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Carbohydrate Supramolecular Chemistry: Beyond the Multivalent Effect


M. González-Cuesta, C. Ortiz Mellet & J.M. García Fernández


Carbohydrate Supramolecular Chemistry: Beyond the Multivalent Effect. The Royal Society of Chemistry 2020.

The importance of the role played by carbohydrates in the multivalent or glycoside cluster effect drove recent innovative glycochemistry as reflected by the ever-growing number of papers in the field. An impressive range of glyco-architectures has been conceived to imitate what is thought to be the glycan coating of cells, to target complementary protein receptors, such as lectins. However, the implications of most of these realisations are limited as they rarely address the heterogeneity and the fluidity of the densely glycosylated cell membrane. They also neglect the impact that high-density nanosized arrangements could have in the interactions with the whole spectrum of carbohydrate-interacting proteins, among which glycosidases are notable representatives.
For many years the dogma assumed that: (i) efficient recognition by lectins generally requires high densities of the putative primary ligand and (ii) the mechanisms governing binding of a carbohydrate motif by a lectin or a glycosidase are disparate. However, this paradigm is becoming questioned seriously by an increasing amount of pieces of evidence. Secondary “innocent” ligands can play important roles in recognition of hetero-glyco-cluster constructs by lectins through synergistic or antagonistic contributions; a phenomenon termed the hetero-cluster effect.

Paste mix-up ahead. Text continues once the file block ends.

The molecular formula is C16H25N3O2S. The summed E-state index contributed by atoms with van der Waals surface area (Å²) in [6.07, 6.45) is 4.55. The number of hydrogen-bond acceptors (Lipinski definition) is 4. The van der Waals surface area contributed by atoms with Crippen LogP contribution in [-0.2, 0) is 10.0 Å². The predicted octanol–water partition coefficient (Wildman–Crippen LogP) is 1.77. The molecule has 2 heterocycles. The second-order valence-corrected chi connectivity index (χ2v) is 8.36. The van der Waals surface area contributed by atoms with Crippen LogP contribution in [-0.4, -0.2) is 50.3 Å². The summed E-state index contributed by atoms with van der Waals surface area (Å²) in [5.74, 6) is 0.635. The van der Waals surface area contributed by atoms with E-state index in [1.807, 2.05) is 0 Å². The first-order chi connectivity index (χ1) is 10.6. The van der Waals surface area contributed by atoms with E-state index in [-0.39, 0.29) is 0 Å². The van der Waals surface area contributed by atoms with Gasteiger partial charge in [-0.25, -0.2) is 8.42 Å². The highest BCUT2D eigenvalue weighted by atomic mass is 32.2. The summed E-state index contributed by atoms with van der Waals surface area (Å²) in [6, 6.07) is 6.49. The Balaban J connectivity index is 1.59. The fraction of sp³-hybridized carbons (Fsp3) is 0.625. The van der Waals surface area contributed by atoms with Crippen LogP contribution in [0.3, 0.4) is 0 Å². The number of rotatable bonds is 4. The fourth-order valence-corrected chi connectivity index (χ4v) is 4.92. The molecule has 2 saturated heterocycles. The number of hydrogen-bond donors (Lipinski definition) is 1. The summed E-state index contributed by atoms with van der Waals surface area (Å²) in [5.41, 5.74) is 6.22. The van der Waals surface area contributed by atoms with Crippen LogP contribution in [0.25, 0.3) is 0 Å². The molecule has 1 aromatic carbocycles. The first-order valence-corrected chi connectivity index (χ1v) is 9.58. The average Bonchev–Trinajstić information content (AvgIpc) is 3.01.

The inhibition of certain glycosidases by glycomimetic- and, even more disturbing, the multivalent enzyme inhibition by glyco-coated architectures demonstrate the existence of multivalent effects and call for a generalised multivalent effect. Such an effect would govern the supramolecular chemistry of carbohydrate or glycomimetic structures in the biological context. Furthermore, this (hetero)multivalency would act as a multimodal switcher to drive the encoded information through different pathways. The authors of the article review the advancements made in the last few years in the understanding of the mechanisms underpinning the generalised multivalent effect. They emphasise the potential risks and opportunities derived from (hetero)-multivalency-elicited promiscuity.

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